INVESTING: Look to the big stocks for the biggest gains in 2007

Keywords Economy / Environment

Not to beat a dead horse, but I’ve been saying for months that smaller stocks will underperform the big boys. Now that the facts have backed up my prediction (always nice when that happens), let’s look at a few big fish that have the potential to get fatter this year.

The second-largest company in the world by market value is General Electric. Since Jack Welch shook the foundations of this firm in 1981, GE has been a true wealth generator. The stock went right along for the ride after the general market bottomed in early 2003, but then stumbled at the end of 2004.

Until last month, it was pretty easy for the rest of the stock market to beat big, old GE. On Dec. 15, the company got an early Christmas present in the form of a solid breakout on huge volume, and the consolidation pattern since then may lead to higher prices soon. Check out a chart of Las Vegas Sands for a real-life example. The casino operator rewarded investors with a juicy 15-percent return in only eight weeks.

Another well-known behemoth with a similar chart pattern is Citigroup. Citi will most likely need a little more time than GE to come to fruition, but big financial stocks have been doing well lately. Like GE, Citigroup has spent that past twoplus years forming a solid base and, as they say, the longer the base the deeper in space. I get the feeling Citi could hit $61 a share this year, which is a generous amount away from its current $54 price.

I’ve been fully behind this market rally since late September, and despite the fact that this bull market is more than 4 years old, I believe it can continue for a while.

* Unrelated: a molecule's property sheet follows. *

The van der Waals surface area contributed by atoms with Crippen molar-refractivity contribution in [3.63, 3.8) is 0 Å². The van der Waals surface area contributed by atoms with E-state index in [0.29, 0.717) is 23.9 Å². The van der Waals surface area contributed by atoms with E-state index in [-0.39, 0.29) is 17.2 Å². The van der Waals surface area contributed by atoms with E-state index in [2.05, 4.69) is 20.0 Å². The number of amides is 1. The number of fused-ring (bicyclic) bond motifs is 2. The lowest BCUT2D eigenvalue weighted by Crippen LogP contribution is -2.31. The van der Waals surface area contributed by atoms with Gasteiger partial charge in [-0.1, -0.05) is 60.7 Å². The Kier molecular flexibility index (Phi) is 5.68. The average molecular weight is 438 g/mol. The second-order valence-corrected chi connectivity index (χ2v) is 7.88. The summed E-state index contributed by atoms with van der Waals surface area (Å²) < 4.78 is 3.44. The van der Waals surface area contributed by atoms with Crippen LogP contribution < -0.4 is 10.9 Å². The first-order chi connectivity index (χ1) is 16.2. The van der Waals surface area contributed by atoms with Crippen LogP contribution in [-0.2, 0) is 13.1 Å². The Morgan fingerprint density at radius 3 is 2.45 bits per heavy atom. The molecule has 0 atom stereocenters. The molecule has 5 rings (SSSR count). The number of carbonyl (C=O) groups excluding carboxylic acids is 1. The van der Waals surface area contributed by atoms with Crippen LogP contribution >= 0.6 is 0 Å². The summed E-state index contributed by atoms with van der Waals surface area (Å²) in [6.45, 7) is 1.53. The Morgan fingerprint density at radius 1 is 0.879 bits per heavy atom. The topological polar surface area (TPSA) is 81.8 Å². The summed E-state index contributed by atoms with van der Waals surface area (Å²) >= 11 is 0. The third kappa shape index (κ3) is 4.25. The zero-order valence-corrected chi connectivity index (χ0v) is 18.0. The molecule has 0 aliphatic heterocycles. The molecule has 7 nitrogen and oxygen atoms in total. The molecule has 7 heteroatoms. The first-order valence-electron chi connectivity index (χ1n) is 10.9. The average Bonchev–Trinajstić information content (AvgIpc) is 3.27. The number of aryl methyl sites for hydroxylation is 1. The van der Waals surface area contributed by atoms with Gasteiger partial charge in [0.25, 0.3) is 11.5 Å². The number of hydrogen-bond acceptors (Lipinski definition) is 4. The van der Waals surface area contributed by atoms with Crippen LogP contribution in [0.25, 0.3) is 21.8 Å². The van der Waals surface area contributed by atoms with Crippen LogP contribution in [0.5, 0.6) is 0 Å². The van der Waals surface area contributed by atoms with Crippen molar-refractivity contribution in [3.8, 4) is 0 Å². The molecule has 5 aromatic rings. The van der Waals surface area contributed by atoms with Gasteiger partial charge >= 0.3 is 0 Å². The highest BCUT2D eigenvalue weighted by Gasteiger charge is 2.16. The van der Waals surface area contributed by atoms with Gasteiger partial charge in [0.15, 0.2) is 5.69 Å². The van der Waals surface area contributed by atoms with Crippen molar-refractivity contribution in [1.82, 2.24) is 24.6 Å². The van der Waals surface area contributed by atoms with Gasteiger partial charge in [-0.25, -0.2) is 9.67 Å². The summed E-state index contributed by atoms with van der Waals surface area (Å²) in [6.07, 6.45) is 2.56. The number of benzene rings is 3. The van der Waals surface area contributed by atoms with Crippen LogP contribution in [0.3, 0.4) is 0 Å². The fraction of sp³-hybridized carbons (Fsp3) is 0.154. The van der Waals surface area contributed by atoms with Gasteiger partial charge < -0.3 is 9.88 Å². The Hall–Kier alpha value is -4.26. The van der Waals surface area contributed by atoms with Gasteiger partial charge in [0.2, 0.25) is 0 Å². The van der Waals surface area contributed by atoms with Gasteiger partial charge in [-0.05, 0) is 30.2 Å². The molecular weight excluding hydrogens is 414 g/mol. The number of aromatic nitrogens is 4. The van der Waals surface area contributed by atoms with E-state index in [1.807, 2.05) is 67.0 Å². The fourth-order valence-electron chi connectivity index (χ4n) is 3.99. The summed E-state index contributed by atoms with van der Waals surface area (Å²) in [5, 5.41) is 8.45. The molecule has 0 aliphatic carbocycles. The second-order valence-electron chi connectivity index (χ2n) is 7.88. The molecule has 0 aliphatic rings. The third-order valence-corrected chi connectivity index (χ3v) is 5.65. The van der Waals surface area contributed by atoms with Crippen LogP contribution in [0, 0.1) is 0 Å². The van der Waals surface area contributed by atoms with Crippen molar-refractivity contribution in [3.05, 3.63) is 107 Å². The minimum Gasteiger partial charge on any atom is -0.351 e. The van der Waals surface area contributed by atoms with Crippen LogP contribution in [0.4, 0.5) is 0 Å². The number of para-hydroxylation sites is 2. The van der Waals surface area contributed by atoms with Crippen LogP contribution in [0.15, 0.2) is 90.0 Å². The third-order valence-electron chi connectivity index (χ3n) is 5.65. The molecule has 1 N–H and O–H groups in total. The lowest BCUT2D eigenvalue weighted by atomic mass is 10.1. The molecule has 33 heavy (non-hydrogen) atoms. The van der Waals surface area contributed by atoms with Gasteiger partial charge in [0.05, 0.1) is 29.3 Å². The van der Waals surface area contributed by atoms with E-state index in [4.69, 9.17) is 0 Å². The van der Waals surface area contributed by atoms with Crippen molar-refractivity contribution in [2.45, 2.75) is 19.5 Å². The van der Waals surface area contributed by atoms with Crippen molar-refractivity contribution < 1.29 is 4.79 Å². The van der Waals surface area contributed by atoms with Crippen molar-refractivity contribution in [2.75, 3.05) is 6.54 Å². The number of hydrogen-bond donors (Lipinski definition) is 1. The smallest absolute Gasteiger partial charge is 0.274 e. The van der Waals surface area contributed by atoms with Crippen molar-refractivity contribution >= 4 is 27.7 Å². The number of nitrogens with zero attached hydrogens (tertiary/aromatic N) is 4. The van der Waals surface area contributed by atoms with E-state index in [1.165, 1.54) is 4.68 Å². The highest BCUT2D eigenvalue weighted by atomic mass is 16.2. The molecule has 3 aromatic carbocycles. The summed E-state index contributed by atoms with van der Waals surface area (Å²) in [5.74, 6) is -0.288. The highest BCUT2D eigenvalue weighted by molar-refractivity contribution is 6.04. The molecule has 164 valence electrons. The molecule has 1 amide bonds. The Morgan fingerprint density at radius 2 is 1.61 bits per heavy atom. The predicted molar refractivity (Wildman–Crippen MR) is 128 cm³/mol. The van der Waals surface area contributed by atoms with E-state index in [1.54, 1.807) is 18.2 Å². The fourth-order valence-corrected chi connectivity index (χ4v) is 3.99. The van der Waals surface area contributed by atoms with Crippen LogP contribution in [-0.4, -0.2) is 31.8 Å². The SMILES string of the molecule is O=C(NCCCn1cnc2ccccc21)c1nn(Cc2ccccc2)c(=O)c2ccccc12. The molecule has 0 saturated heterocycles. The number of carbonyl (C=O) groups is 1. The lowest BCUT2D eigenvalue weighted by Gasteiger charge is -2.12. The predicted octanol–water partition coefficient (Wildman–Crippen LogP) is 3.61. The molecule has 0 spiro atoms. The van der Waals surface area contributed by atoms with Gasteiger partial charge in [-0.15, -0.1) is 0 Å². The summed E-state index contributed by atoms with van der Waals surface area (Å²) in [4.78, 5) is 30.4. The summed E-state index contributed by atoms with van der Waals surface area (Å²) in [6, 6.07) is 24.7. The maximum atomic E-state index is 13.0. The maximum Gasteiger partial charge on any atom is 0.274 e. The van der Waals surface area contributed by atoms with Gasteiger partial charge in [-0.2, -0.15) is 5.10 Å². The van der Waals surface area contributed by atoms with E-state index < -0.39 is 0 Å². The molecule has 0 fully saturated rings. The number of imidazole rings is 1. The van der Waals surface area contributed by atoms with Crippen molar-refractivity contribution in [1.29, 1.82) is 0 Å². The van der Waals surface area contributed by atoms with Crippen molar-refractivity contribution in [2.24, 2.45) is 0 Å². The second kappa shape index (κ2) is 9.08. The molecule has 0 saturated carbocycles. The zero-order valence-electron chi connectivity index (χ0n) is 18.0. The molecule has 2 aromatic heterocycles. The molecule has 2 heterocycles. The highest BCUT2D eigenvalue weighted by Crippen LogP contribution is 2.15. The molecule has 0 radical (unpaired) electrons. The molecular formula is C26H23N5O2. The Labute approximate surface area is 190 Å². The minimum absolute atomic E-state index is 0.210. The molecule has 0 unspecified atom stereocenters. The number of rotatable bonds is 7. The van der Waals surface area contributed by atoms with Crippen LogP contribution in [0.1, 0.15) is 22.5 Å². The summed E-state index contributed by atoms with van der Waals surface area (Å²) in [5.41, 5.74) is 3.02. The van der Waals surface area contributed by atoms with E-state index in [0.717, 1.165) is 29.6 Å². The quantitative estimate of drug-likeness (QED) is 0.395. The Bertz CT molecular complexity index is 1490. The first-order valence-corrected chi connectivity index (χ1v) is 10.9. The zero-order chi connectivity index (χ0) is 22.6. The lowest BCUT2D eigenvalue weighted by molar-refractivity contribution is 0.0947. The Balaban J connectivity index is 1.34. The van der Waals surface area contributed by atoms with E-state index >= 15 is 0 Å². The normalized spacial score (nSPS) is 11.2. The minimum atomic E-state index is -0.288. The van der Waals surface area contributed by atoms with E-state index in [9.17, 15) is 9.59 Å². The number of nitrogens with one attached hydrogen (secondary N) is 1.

The action in the market since July until now means the life expectancy of this uptrend should be measured in months, not days or weeks. I am sticking with the same message I began trumpeting in September, and that is that the market remains a buyon-the-dips environment.

Speaking of dips, bonds have taken a decent hit over the last month as the yield on the 10-year has moved up from 4.45 percent to almost 4.8 percent. I believe yields are going to be in this range for the rest of this year.

The economy is growing, but interest rates are of a mind not to do much this year. That creates opportunity if bonds move temporarily to one side of the range or another. They look as if they are heading toward the low end soon, so a good risk-reward set-up could occur in bond land in a few weeks or less. This is somewhat of a short-term trade. If the 10-year falls too much under 4.5, profit-taking would be in order.



Hauke is the CEO of Samex Capital Advisors, a locally based money manager. Views expressed here are the writer’s. Hauke can be reached at 829-5029 or at keenan@samexcapital.com.

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